Inflation held steady at 2.6% in July, unchanged from the previous month, despite forecasts of a rise to 2.7%, according to the latest monthly figures from the Office for National Statistics (ONS).
While inflation remained steady, it still sits above the Bank of England's 2% target.
Motor fuel prices provided the biggest downward contributor, falling 1.3% between June and July, its fifth month of declines. Over the same period last year, they rose by 0.7%.
This was offset by upward contributions from clothing, household goods, gas and electricity, as well as food and non-alcoholic beverages.
Thomas Wells, manager of Smith & Williamson's Global Inflation Linked Bond fund, said: "CPI remains well above the Bank of England's 2% target and we expect it to remain elevated throughout Q3 and Q4 2017.
"Headline inflationary pressure should begin to moderate in 2018 as the large year-on-year slump in sterling drops out of the numbers.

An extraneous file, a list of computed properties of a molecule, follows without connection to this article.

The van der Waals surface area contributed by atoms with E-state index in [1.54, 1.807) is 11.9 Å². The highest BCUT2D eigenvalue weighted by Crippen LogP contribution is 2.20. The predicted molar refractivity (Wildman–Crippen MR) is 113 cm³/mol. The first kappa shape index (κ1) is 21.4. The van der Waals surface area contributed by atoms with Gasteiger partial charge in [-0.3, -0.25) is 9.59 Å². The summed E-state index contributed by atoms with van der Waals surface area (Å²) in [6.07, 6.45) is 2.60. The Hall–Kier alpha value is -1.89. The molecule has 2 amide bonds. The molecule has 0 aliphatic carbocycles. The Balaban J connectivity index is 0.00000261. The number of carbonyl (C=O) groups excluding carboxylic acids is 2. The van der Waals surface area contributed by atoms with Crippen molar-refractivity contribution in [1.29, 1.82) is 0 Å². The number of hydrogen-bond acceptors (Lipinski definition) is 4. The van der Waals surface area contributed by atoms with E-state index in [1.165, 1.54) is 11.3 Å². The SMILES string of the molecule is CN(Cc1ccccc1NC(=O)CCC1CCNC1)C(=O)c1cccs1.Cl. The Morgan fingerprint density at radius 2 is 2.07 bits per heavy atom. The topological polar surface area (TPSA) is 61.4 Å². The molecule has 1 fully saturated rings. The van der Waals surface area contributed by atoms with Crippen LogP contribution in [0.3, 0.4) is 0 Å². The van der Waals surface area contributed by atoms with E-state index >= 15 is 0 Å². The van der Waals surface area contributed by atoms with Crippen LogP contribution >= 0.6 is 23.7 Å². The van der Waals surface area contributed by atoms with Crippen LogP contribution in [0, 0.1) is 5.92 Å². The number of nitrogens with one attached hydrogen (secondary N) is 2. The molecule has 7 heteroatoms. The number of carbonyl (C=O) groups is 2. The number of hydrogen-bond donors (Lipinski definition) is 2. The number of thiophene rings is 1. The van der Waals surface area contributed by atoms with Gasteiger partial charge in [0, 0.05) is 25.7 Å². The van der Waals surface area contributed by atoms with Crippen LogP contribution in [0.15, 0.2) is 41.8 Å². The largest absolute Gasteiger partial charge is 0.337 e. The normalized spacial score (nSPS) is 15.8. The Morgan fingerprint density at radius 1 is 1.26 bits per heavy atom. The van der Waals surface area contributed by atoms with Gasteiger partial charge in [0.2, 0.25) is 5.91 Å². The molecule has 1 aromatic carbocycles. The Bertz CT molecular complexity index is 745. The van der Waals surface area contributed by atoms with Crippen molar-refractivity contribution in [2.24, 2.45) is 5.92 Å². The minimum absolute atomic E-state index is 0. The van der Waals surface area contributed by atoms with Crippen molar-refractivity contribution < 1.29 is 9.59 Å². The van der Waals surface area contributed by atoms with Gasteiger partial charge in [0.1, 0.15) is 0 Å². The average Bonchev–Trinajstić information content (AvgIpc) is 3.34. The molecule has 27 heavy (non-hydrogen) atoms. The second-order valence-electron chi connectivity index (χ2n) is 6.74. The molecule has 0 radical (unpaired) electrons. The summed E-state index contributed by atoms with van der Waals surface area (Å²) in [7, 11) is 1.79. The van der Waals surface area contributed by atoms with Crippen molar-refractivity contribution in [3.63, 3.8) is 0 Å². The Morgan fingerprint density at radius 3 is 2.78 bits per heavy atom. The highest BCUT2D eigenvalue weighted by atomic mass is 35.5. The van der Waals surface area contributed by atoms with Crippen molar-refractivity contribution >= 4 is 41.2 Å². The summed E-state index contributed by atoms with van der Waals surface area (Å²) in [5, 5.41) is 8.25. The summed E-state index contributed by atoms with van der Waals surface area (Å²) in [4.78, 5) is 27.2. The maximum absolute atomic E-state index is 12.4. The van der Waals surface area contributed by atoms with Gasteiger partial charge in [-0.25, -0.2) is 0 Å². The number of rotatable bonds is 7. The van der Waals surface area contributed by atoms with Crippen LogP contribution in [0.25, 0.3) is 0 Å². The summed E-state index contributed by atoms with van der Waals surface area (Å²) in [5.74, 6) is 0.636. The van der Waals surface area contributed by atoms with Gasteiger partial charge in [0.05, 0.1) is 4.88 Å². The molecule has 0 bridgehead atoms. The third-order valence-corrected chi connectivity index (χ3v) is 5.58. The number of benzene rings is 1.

"Policy wise, we think the Bank of England will continue to look through the inflation data, leaving rates unchanged. Few, if any, of the Brexit uncertainties are close to even a basic form of resolution and with UK savings ratio at incredibly low levels, the BoE will be very reluctant to throw the consumer out of bed, particularly as wage growth is failing to keep pace with inflation."
Ian Kernohan, economist at Royal London Asset Management, commented: "While there is still some residual impact of sterling devaluation to feed through, with underlying inflationary pressures low, we think CPI is close to topping out for the immediate future.
"In their latest Inflation Report, the Bank of England forecast inflation to peak at 3% in the autumn, and will be happy to keep interest rates on hold as a result."
Downgrades have slowed, but indications are that the trend has further to run
Morningstar Investment Management (MIM) has launched a range of three multi-asset funds that will blend active and passive strategies to offer advisers low-cost solutions.
The government will set up an infrastructure bank to support investment and to co-invest alongside investors including pension funds.
The Retail Prices Index (RPI) will be reformed and aligned with the housing cost-based version of the Consumer Prices Index, known as CPIH, by 2030, the Treasury has confirmed.